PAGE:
The Quinn Award – Outlasting the Politicians

The Quinn Award – Outlasting the Politicians

As the Faces at City Hall Changed, Rick Orlov Kept Decades of Daily News Readers Informed


When Rick Orlov became a news reporter after graduating from Cal State Northridge in the 1970s, he expected to have fun in journalism for a couple of years before he got a real job.

Nearly 40 years later, he’s one of the most respected and well-liked reporters in Los Angeles. He’s covered four mayors and five governors. He’s jetted around the world for a story and dodged libel lawsuits. He’s even negotiated the surrender of a murder suspect.

Yet the reporters who have worked with Rick know him as a tireless reporter who can file three stories a day and a front-page weekender, and as a generous colleague who can always offer a source and is willing to show City Hall newbies the ropes. Rick graduated from Cal State Northridge in 1970 with a political science degree and was hired into Copley newspapers training program, before landing a permanent reporting job at the Alhambra Post-Advocate. He must have shown promise because Rick was city editor by the end of the year. He moved on to the Copley news Service and soon became bureau chief in the Los Angeles County Hall of Administration.

In between assignments in Cancun and Canada (he was a travel writer too) Rick got his political education through the “Kenny Hahn Way of government.” The veteran politician, then a county supervisor in his 50s, would invite Rick and other reporters to sit in on staff meetings, listen to his calls and otherwise get extraordinary access.

For a 25-year-old reporter, the experience was eyeopening.

“He treated us as equals. He made us realize how important we were, because they needed us,” Rick said. “But i also realized early on that it’s not me. It’s the paper I represent. Any power or influence I have is from being a newspaper reporter and it’s the newspaper that has the power. I’m just enjoying the ride.”

In 1977, a friend suggested Rick get a job with the valley news and green Sheet, which was trying to make the leap from community shopper to real newspaper. Rick was hired as an investigative reporter.

One of his first stories revealed that a Los Angeles Community College district chancellor had gone on vacation and stuck taxpayers with the bill for his dog’s kennel care. The chancellor sued the paper for libel, prompting valley news publisher Scott Schmidt to march into the newsroom and announce a $50 bonus for Rick. it was the newspaper’s first libel lawsuit.

Over the next few years, Rick helped cover some of L.A.’s biggest stories—the night Stalker and the Hillside Strangler.

After he had written about a gruesome murder involving the Israeli Mafia, one of the wanted suspects called Rick, who negotiated a deal with him—a 20-minute interview and then the suspect would surrender to police. LAPD officers on the scene tried to take the suspect right away, so Rick called then-Assistant Chief Daryl Gates, who ordered his cops to back off, saying a deal is a deal. Rick got his interview.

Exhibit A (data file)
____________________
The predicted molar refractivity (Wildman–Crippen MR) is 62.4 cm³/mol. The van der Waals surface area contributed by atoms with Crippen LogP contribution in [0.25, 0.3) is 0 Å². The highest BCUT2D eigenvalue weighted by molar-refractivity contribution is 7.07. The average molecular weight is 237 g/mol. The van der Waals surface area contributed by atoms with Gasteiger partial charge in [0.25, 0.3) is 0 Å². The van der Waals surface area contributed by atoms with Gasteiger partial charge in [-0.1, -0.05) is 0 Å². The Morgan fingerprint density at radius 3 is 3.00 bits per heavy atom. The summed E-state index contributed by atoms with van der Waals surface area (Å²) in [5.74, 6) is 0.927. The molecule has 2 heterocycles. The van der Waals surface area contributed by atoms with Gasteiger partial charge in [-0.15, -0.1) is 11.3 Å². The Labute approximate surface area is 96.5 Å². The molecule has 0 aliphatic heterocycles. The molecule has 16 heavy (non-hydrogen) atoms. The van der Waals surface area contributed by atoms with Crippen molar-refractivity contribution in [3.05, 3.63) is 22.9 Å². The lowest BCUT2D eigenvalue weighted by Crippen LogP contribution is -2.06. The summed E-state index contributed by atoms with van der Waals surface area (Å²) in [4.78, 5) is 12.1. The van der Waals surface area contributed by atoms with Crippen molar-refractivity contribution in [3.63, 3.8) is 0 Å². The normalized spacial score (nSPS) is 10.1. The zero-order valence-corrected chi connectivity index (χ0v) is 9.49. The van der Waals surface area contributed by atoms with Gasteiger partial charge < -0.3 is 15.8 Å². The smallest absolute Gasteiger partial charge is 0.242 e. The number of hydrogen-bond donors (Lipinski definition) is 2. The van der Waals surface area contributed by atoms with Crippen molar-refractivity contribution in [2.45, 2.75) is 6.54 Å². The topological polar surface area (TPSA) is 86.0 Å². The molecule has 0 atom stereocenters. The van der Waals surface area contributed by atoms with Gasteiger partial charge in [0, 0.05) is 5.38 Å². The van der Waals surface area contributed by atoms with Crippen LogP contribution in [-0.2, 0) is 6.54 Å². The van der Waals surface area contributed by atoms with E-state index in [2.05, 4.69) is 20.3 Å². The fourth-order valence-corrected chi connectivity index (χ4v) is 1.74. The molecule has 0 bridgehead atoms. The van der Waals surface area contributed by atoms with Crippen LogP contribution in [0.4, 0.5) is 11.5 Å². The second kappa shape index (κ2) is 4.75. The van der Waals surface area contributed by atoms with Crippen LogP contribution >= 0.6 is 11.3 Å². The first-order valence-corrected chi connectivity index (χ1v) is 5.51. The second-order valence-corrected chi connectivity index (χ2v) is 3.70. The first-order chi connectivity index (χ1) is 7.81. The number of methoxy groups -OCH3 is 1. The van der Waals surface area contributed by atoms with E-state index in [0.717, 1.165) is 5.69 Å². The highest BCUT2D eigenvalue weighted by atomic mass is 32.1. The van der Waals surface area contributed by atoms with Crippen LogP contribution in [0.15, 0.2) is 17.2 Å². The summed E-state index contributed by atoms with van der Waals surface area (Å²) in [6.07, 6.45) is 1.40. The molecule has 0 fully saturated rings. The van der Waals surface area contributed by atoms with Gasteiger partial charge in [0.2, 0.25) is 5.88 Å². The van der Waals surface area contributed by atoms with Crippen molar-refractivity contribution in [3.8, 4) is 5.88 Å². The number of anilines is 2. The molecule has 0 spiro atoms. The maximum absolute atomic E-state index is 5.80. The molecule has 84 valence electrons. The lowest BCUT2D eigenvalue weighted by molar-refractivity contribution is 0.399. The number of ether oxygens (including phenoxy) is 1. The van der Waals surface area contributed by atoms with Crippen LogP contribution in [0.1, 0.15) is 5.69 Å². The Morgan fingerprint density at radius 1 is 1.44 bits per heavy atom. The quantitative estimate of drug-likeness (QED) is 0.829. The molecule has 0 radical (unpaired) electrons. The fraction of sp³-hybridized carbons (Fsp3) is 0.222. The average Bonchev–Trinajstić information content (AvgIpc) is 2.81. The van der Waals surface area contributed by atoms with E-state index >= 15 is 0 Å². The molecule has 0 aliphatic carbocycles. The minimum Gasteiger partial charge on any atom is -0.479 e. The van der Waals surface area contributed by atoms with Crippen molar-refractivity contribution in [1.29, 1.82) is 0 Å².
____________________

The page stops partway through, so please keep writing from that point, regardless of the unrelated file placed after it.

Having covered enough crime and mayhem and taken a turn as assistant city editor at the daily news, Rick moved to Los Angeles City Hall in 1988 to follow another group of characters.

It was the era of Mayor Tom Bradley and a raucous City Council, with Joel Wachs and Zev Yaroslavsky. On Fridays at 5 p.m., Rick pulled out the vodka, beer and chips as his City Hall
office became the informal gathering place for political reporters, Council aides and politicians – even Bradley stopped by a few times. Strictly off the record, the parties were a way to blow off steam and talk politics.

During that time Rick developed his reputation as a straight-shooter and an even-handed reporter, thanks to his sophisticated political insight and a dead-on B.S. detector. If a new reporter needs to know what is or is not a story in City Hall, Rick is the authority.

“Rick approaches City Hall with a quasi-mellow, quietly ironic point of view. He knows what’s happening, sees the fraud, the chicanery, the charlatanism— and reports on it,” said John Schwada, a long-time political reporter, now with KTTv Fox 11. “But he has a long view that our politicians will probably always travel in these ruts in the road and that there’s no sense in getting too terribly worked up about it.”

But, Rick is loved for more than his reporting chops and insight. He is kind and generous with colleagues; respectful and trustworthy with sources. Known for keeping confidences, Rick has been a shoulder to cry on and a wide adviser to many.

“He’s the kind of guy you can talk to, run ideas by,” said Supervisor Zev Yaroslavsky.

“For a political reporter to be around as long as he has and still be universally liked and loved by the people he covers—and still be a good reporter, who is relevant and breaks stories—is truly remarkable.”

In the newsroom of today, when veteran reporters are leaving the business and the remaining reporters are cranking out multiple stories a day, Rick’s insight is more valuable than ever. His weekly political column is a must- read for those inside City Hall, and he gives Angelenos, on a daily basis, the most thorough coverage of Los Angeles politics.

While colleagues are fretting over the future of the business, Rick maintains the long view. People told him when he started in newspapers in the 1970s that the business was dying. Maybe that’s why he figured journalism would be a temporary gig.

“I still feel that way,” Rick said, with a laugh. “Sometimes I think I’ll get to do this for another year and then get a real job.”

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